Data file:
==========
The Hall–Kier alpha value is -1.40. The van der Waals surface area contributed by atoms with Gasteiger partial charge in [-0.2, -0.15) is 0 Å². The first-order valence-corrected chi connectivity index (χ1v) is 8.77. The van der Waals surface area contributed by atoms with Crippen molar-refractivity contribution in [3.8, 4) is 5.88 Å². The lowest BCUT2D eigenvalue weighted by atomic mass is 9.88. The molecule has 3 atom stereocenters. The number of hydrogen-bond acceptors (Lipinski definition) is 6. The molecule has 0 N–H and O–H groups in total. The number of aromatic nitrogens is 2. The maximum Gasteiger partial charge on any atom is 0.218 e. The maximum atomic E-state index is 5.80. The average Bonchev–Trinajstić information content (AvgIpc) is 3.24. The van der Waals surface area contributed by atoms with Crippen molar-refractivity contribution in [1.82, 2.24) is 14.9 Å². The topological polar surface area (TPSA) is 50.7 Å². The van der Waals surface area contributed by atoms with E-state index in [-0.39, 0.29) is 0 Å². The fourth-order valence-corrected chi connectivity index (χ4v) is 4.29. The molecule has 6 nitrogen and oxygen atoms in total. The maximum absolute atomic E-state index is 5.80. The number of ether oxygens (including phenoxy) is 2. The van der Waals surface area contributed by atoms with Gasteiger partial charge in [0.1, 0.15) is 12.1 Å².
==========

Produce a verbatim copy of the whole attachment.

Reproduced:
The Hall–Kier alpha value is -1.40. The van der Waals surface area contributed by atoms with Gasteiger partial charge in [-0.2, -0.15) is 0 Å². The first-order valence-corrected chi connectivity index (χ1v) is 8.77. The van der Waals surface area contributed by atoms with Crippen molar-refractivity contribution in [3.8, 4) is 5.88 Å². The lowest BCUT2D eigenvalue weighted by atomic mass is 9.88. The molecule has 3 atom stereocenters. The number of hydrogen-bond acceptors (Lipinski definition) is 6. The molecule has 0 N–H and O–H groups in total. The number of aromatic nitrogens is 2. The maximum Gasteiger partial charge on any atom is 0.218 e. The maximum atomic E-state index is 5.80. The average Bonchev–Trinajstić information content (AvgIpc) is 3.24. The van der Waals surface area contributed by atoms with Crippen molar-refractivity contribution in [1.82, 2.24) is 14.9 Å². The topological polar surface area (TPSA) is 50.7 Å². The van der Waals surface area contributed by atoms with E-state index in [-0.39, 0.29) is 0 Å². The fourth-order valence-corrected chi connectivity index (χ4v) is 4.29. The molecule has 6 nitrogen and oxygen atoms in total. The maximum absolute atomic E-state index is 5.80. The number of ether oxygens (including phenoxy) is 2. The van der Waals surface area contributed by atoms with Gasteiger partial charge in [0.1, 0.15) is 12.1 Å².